Given the heavy clouds and poor light I had virtually given up hope of any decent photos but then, as if by magic, the skies cleared for the last ten mins before sunset, and we were treated to a spectacular winter scene. So spectacular that I failed in my supervisory duties with Jim and ran the boat aground, twice!

Tuesday, 22 December 2009

Jake and Elwood Blues, Tribute where it's due

Jake and Elwood Blues – Tribute where it is due

22nd December 2009


I took Jeff to see Jake and Elwood’s Christmas Party at Birmingham’s National Indoor Arena on Sunday, or at least the end of it that represents the NIA Academy. By way of a contrast I also experienced ‘Thank you for the Music’ last month with Tilly in Derby, a performance featuring the ‘BeeGees and Abba’, so I feel that these two encounters with the tribute genre provide sufficient perspective to pass comment.


Jake and Elwood with the Black Rhino Band

The artists at both events threw themselves into their roles with passion, delivering very convincing performances. Jake & Elwood had Belushi & Ackroyd’s act down to a tee, including the cartwheels, the excessive beer consumption and those strange robotic movements which characterised Elwood’s stage persona in the classic 1980 film The Blues Brothers. The ‘Bee Gees’ and ‘Abba’ were similarly accomplished, producing sounds which were uncannily close to the originals.

And it wasn’t just the artists. The audience threw themselves into the event, overrunning the NIA with middle aged men in black suits, white shirts and a myriad of pork pie hats. To say that Jake and Elwood were singing to the converted would be an understatement!

So what is a tribute novice to make of it all?

Well, firstly I have to question if it is fair to classify Jake and Elwood as a tribute act, as the original Blues Brothers band only existed in the celluloid world of Hollywood but hey, that’s semantics. I really like Abba, the Bee Gee’s are ok in modest doses and I can’t get enough of the Blues Brothers, my favourite film of all time, so the shows had great entertainment potential.

In reality, the sound is there, the moves are there, even the ‘in character’ patter is there, but somehow there is still something missing. In the end I concluded that even on their very best days, a tribute act can’t be as good as the original artists were at their worst. But a strange phenomenon was apparent within these performances. After the initial ‘wow, they sound / look realistic’, and a subsequent period of scepticism, you find yourself being swept along in a tide of nostalgic good humour. We know that they aren’t real, they know that they aren’t real buy hey – it’s a whole lot of fun, so let’s sing along and enjoy ourselves for two hours of make believe.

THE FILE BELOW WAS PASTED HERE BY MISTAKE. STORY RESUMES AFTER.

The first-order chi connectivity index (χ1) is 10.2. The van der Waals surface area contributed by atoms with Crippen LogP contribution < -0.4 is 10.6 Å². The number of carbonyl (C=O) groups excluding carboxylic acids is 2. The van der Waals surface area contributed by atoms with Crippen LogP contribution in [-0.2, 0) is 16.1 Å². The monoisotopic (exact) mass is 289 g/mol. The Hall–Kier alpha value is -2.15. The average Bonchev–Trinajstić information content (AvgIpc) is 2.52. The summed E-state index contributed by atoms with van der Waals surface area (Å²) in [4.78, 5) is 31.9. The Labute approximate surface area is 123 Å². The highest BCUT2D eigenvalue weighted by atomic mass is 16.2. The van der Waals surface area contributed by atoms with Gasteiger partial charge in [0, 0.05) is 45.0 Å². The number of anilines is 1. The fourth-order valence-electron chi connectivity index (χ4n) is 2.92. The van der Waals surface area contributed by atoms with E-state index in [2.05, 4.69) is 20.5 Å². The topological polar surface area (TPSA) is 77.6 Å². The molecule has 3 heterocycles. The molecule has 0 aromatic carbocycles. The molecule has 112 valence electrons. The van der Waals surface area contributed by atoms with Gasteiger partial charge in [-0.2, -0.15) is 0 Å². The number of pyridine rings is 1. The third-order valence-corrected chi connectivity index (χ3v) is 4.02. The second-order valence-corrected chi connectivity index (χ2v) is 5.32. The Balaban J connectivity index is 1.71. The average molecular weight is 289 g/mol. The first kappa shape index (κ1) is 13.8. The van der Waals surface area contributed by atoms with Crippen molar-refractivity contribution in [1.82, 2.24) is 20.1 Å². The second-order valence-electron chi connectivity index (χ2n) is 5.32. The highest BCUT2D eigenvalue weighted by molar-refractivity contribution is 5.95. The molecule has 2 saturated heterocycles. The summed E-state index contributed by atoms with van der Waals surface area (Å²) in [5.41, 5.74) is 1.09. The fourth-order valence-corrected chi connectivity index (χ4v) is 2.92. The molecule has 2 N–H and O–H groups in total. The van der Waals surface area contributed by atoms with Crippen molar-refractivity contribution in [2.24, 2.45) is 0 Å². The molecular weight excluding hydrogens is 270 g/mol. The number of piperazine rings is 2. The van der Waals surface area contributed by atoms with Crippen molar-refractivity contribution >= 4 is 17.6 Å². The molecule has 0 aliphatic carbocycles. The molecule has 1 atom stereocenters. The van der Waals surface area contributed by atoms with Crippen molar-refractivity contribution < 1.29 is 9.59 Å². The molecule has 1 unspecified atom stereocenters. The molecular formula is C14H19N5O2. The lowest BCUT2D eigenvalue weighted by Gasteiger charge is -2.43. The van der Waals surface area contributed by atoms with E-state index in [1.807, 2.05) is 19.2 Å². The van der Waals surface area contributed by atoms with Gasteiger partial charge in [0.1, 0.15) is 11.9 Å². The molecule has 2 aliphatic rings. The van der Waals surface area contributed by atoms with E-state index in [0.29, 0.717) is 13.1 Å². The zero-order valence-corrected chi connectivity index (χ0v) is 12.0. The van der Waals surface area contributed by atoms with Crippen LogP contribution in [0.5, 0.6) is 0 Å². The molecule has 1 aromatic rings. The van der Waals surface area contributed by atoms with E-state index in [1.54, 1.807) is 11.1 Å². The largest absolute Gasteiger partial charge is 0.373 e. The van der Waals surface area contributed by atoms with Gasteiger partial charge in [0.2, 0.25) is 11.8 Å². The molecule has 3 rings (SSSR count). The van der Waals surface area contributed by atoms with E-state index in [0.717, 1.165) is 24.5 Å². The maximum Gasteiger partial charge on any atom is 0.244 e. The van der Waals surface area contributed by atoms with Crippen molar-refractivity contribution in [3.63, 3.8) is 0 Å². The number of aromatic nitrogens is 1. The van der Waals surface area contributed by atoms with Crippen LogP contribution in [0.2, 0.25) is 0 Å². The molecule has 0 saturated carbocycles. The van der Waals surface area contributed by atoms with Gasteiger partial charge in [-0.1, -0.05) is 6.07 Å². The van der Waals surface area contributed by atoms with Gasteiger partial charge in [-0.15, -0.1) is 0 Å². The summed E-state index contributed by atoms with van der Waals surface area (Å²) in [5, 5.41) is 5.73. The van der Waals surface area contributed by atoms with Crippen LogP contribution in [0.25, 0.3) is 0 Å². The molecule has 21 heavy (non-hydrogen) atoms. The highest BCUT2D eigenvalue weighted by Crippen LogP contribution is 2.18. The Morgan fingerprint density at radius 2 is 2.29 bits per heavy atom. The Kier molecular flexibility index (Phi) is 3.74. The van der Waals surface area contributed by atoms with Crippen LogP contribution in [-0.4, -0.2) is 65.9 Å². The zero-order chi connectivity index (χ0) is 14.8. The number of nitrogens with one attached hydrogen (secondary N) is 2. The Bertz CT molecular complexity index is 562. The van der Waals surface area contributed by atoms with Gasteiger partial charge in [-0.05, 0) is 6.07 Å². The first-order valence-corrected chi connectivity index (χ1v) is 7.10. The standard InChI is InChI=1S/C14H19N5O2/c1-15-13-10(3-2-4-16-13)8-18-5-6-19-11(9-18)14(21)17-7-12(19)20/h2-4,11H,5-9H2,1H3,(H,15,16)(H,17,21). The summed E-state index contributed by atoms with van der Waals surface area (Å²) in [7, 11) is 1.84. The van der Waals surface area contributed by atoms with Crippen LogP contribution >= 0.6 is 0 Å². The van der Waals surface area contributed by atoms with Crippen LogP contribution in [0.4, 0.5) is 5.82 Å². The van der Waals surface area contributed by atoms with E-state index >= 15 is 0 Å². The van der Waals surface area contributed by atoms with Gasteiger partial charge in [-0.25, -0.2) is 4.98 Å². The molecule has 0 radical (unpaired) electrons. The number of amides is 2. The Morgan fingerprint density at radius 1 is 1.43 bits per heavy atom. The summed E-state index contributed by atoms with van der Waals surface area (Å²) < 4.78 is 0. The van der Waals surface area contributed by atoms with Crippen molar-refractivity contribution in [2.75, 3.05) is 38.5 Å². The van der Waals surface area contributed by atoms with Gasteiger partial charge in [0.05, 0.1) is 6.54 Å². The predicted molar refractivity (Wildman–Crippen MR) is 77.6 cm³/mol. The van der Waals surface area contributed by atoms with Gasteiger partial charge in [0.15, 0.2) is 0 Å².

Tribute bands do have their place in the musical constellation, letting us experience the music of the stars in a context similar to the original. And yes, they may be a mere echo of what went before, but so what. In the midst of these dark times an echo is better than silence.

I will finish with a quote from The Reverend Cleophus James (Brown):

And now people. And now people. When I woke up this morning, I heard a disturbing sound. I said when I woke up this morning, I heard a disturbing sound. What I heard was the jingle-jangle of a thousand lost souls, departed from this life.

Life is too short to take everything so seriously. Jake and Elwood are all about fun and when you get right down to it you have to remember that ‘they are on a mission from God’.



Monday, 21 December 2009

Bentley Canal, Anson Junction

Bentley Canal
Anson Junction
December 2009

I would like to report that after 3.5 miles of near total obliteration, the eastern end of the Bentley Canal comes to a glorious conclusion. Sadly, that would be quite untrue, although it does end in water.

The new Black Country Spine Road slices across the eastern extremity of this waterway, leaving less than half a mile of track to it's conclusion on the Anson Branch Canal. The course is picked up again, but this time overlaid by a patchwork of allotments running down the back of Wrexham Avenue.


Bentley Canal's eastern extremity, under allotments at Wrexham Avenue

Access to this stretch is tricky, and whilst you can't wander across the potatos and runner beans, you can exit at the bottom end of Wrexham Avenue to reach the Anson Canal embankment at the site of the Rea Aqueduct. From the Anson towpath you can backtrack and identify the entrance to the Bentley Canal as it passes under a lonely pipe bridge set amid the reeds.


Bentley Canal's junction with the Anson Branch 2009